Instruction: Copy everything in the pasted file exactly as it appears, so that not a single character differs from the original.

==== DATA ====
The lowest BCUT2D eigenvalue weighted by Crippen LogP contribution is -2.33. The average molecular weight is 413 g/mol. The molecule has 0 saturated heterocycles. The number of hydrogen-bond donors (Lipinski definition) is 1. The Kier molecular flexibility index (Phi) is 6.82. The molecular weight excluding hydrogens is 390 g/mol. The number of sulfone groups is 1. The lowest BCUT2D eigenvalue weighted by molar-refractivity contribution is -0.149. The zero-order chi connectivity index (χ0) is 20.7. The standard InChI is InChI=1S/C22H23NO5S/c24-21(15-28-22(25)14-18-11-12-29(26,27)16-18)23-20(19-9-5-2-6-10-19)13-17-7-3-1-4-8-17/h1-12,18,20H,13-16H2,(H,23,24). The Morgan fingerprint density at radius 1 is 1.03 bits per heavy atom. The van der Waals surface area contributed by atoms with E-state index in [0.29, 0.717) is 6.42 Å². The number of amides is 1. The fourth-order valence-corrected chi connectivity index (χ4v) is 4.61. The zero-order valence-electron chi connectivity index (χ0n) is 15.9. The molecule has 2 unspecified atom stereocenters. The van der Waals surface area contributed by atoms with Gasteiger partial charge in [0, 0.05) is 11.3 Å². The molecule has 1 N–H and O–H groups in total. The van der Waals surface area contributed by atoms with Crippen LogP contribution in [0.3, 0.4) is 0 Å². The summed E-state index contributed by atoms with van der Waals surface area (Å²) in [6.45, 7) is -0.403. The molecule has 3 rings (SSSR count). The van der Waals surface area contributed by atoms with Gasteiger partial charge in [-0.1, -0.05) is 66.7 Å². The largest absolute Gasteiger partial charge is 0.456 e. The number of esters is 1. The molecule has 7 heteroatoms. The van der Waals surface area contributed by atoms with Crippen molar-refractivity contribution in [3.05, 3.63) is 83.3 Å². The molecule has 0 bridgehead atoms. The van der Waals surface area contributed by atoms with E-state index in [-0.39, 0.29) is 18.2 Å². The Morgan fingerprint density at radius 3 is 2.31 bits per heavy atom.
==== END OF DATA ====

The lowest BCUT2D eigenvalue weighted by Crippen LogP contribution is -2.33. The average molecular weight is 413 g/mol. The molecule has 0 saturated heterocycles. The number of hydrogen-bond donors (Lipinski definition) is 1. The Kier molecular flexibility index (Phi) is 6.82. The molecular weight excluding hydrogens is 390 g/mol. The number of sulfone groups is 1. The lowest BCUT2D eigenvalue weighted by molar-refractivity contribution is -0.149. The zero-order chi connectivity index (χ0) is 20.7. The standard InChI is InChI=1S/C22H23NO5S/c24-21(15-28-22(25)14-18-11-12-29(26,27)16-18)23-20(19-9-5-2-6-10-19)13-17-7-3-1-4-8-17/h1-12,18,20H,13-16H2,(H,23,24). The Morgan fingerprint density at radius 1 is 1.03 bits per heavy atom. The van der Waals surface area contributed by atoms with E-state index in [0.29, 0.717) is 6.42 Å². The number of amides is 1. The fourth-order valence-corrected chi connectivity index (χ4v) is 4.61. The zero-order valence-electron chi connectivity index (χ0n) is 15.9. The molecule has 2 unspecified atom stereocenters. The van der Waals surface area contributed by atoms with Gasteiger partial charge in [0, 0.05) is 11.3 Å². The molecule has 1 N–H and O–H groups in total. The van der Waals surface area contributed by atoms with Crippen LogP contribution in [0.3, 0.4) is 0 Å². The summed E-state index contributed by atoms with van der Waals surface area (Å²) in [6.45, 7) is -0.403. The molecule has 3 rings (SSSR count). The van der Waals surface area contributed by atoms with Gasteiger partial charge in [-0.1, -0.05) is 66.7 Å². The largest absolute Gasteiger partial charge is 0.456 e. The number of esters is 1. The molecule has 7 heteroatoms. The van der Waals surface area contributed by atoms with Crippen molar-refractivity contribution in [3.05, 3.63) is 83.3 Å². The molecule has 0 bridgehead atoms. The van der Waals surface area contributed by atoms with E-state index in [-0.39, 0.29) is 18.2 Å². The Morgan fingerprint density at radius 3 is 2.31 bits per heavy atom.